What are the primary differences between a federal resume and a private sector resume?

The primary differences between a federal resume and a private sector resume are the length of the documents and the extent of detailed information. In general, most professional resumes should be no more than two pages in length, but a federal resume can extend to five pages or more. Additionally, federal resumes require more specifics in regards to character references, availability, and extended job descriptions and achievements. Also, federal resumes require stylistic attributes and exact phrasing that mirrors the language of vacancy postings on USAJobs.com. The federal human resources team reviews the resume and gives it a rating based on specific criteria. The more information they identify in the resume, the higher it is ranked—so the inclusion of details is critical.

Can I use a federal resume for a civilian job and vice versa?

Because of the stylistic and formatting differences between federal and private sector resumes, an applicant should create separate resumes if applying to both federal sector and private sector jobs. Additionally, there is specific information required for federal resumes that is not appropriate for placement on a private industry resume.

What are KSAs and what role do they play in the federal resume?

KSAs (knowledge, skills, and abilities) are examples of the specific attributes required to qualify for federal jobs. KSAs must be incorporated into the federal resume. These appear within the vacancy posting as well as the accompanying questionnaire.

What is the preferred format for a federal resume?

As with a private industry resume, a federal resume is most impactful when it is organized and highly readable. A federal resume must be in traditional reverse-chronological order covering the last 10 years. Federal resumes use full phrases, sentences, and paragraphs to cover the informative descriptions and extensive details that support the job qualifications.

How do I leverage USAJobs to create my federal resume?

USAJobs is the US government’s official federal job posting website. If you are searching for a federal role, you likely used USAJobs to find the position you’re interested in. If you read through the vacancy posting, you’ll see a list of duties that accompany the role. Use keywords and phrasing that appear within these lists to frame how you present your career history in your federal resume.

What role does the questionnaire play?

The questionnaire is used to evaluate whether the candidate meets the qualifications necessary for the position. However, it can also be used by the applicant to identify keywords that are expected to appear in your federal resume.

What is Resume Builder?

Resume Builder is essentially an online resume-building tool presented by USAJobs that is required by some agencies and positions. HTML-based and text only, the process of entering resume data into the Resume Builder can be tricky. This is why it’s crucial to craft a federal resume that can easily be converted to builder-friendly text when necessary.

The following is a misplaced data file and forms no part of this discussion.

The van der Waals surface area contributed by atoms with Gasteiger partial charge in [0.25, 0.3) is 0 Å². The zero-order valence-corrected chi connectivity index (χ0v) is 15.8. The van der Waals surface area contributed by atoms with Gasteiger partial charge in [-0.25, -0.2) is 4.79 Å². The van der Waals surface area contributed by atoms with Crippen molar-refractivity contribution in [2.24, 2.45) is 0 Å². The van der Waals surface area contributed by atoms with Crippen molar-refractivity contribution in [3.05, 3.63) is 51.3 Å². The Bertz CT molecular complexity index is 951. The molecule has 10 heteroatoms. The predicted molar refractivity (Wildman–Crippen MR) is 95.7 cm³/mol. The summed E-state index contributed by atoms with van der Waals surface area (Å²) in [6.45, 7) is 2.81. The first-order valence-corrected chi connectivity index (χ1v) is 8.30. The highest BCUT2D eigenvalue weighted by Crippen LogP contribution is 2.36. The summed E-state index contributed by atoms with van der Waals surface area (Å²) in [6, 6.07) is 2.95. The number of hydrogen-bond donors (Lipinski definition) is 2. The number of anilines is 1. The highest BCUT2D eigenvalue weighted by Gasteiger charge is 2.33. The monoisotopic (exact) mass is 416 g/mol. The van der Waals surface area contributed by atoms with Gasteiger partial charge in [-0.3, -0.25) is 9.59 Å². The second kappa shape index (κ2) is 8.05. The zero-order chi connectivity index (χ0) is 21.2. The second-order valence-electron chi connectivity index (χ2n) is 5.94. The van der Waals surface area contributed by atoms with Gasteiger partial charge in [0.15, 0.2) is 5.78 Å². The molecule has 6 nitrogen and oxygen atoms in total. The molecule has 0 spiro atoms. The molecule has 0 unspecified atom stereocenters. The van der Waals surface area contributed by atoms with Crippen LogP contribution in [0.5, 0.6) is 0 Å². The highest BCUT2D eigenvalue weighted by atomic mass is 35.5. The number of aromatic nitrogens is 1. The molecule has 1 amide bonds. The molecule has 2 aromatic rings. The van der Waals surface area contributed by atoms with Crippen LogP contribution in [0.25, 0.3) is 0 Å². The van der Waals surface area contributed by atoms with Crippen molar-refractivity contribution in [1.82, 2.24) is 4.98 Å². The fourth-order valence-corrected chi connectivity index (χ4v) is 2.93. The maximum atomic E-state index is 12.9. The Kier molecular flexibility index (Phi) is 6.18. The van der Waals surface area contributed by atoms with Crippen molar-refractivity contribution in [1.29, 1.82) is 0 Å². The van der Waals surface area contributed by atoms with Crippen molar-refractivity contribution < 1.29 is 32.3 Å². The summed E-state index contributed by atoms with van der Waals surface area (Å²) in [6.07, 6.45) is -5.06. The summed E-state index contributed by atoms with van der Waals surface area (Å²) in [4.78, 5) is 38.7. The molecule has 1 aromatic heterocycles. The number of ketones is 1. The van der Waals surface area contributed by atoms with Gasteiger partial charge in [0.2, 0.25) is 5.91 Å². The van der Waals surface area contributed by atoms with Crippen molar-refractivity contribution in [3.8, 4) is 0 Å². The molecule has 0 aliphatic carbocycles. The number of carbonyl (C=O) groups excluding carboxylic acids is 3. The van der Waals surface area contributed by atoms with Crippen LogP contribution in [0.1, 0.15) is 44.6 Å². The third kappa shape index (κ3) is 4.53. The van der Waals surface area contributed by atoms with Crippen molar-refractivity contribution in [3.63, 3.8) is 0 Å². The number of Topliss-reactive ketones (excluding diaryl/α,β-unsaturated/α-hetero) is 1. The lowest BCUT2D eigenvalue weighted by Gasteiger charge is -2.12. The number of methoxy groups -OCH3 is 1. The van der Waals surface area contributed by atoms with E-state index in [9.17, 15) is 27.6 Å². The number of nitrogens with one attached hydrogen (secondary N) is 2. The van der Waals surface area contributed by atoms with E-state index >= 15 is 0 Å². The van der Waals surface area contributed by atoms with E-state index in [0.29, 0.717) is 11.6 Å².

I’m about to make the transition from a military career to a civilian role within the US government. How do I translate my skills?

As a Veteran, you have applied a broad array of skills in serving your country. Translating this to civilian sector work can be challenging, but one strategy is to compile a list of KSAs and think about how your military accomplishments can be framed in those terms. For instance, some common KSAs across industries include communication and leadership, and these are two attributes that are necessary for successful US military service. Think about how your accomplishments have exemplified these key skills.

I was invited to apply for a Senior Executive Service (SES) position. What do I need to do to my existing federal resume to meet the requirements for application?

Your existing federal resume will be the backbone of your SES resume. The primary difference is that, at the SES level, there are five Executive Core Qualifications (ECQs) that must be presented in your resume. Additionally, positions at the SES level require a 10 or so page document outlining how your experience and accomplishments align with the five ECQs. If you are applying to a technical position, there will be additional Technical Qualifications (TQs) that you are expected to demonstrate both within the resume as well as in a separate document of 1-2 pages per TQ.

I have substantial experience going back at least 15 years. I’ve read that I should limit discussion of these in my resume, but they are relevant to my desired position. What should I do?

With federal job applications, only the jobs within the last decade are relevant. Often, jobs past 10 years won’t even be considered for qualification. The best option is to align KSAs and keywords with your most recent experience. If older experience is crucial to qualifying, then the information can be added without specifying the exact dates. That said, announcements vary and while most job postings won’t consider anything past 10 years, there are a handful of agencies that want every job ever held listed with the chronological dates. Rule of thumb—always check the job announcement before writing or updating the resume and submitting your application.